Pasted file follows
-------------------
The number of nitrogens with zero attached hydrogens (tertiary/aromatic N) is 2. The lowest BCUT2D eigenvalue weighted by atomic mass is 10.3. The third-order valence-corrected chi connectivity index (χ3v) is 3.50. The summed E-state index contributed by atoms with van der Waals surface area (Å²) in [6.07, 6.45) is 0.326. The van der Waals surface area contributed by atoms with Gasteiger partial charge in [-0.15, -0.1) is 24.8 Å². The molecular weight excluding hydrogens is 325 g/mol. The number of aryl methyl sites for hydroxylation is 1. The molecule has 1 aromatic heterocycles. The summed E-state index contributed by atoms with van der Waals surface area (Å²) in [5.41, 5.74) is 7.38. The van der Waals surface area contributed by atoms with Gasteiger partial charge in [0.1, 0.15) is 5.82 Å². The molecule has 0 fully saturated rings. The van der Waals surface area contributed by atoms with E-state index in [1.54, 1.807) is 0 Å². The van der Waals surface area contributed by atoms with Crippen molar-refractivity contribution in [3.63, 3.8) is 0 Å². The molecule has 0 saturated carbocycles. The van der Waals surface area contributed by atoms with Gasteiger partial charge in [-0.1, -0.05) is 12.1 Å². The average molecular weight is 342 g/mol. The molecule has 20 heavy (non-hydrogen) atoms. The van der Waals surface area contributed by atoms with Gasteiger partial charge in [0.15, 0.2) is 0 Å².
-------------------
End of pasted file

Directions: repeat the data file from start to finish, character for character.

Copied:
The number of nitrogens with zero attached hydrogens (tertiary/aromatic N) is 2. The lowest BCUT2D eigenvalue weighted by atomic mass is 10.3. The third-order valence-corrected chi connectivity index (χ3v) is 3.50. The summed E-state index contributed by atoms with van der Waals surface area (Å²) in [6.07, 6.45) is 0.326. The van der Waals surface area contributed by atoms with Gasteiger partial charge in [-0.15, -0.1) is 24.8 Å². The molecular weight excluding hydrogens is 325 g/mol. The number of aryl methyl sites for hydroxylation is 1. The molecule has 1 aromatic heterocycles. The summed E-state index contributed by atoms with van der Waals surface area (Å²) in [5.41, 5.74) is 7.38. The van der Waals surface area contributed by atoms with Gasteiger partial charge in [0.1, 0.15) is 5.82 Å². The molecule has 0 fully saturated rings. The van der Waals surface area contributed by atoms with E-state index in [1.54, 1.807) is 0 Å². The van der Waals surface area contributed by atoms with Crippen molar-refractivity contribution in [3.63, 3.8) is 0 Å². The molecule has 0 saturated carbocycles. The van der Waals surface area contributed by atoms with Gasteiger partial charge in [-0.1, -0.05) is 12.1 Å². The average molecular weight is 342 g/mol. The molecule has 20 heavy (non-hydrogen) atoms. The van der Waals surface area contributed by atoms with Gasteiger partial charge in [0.15, 0.2) is 0 Å².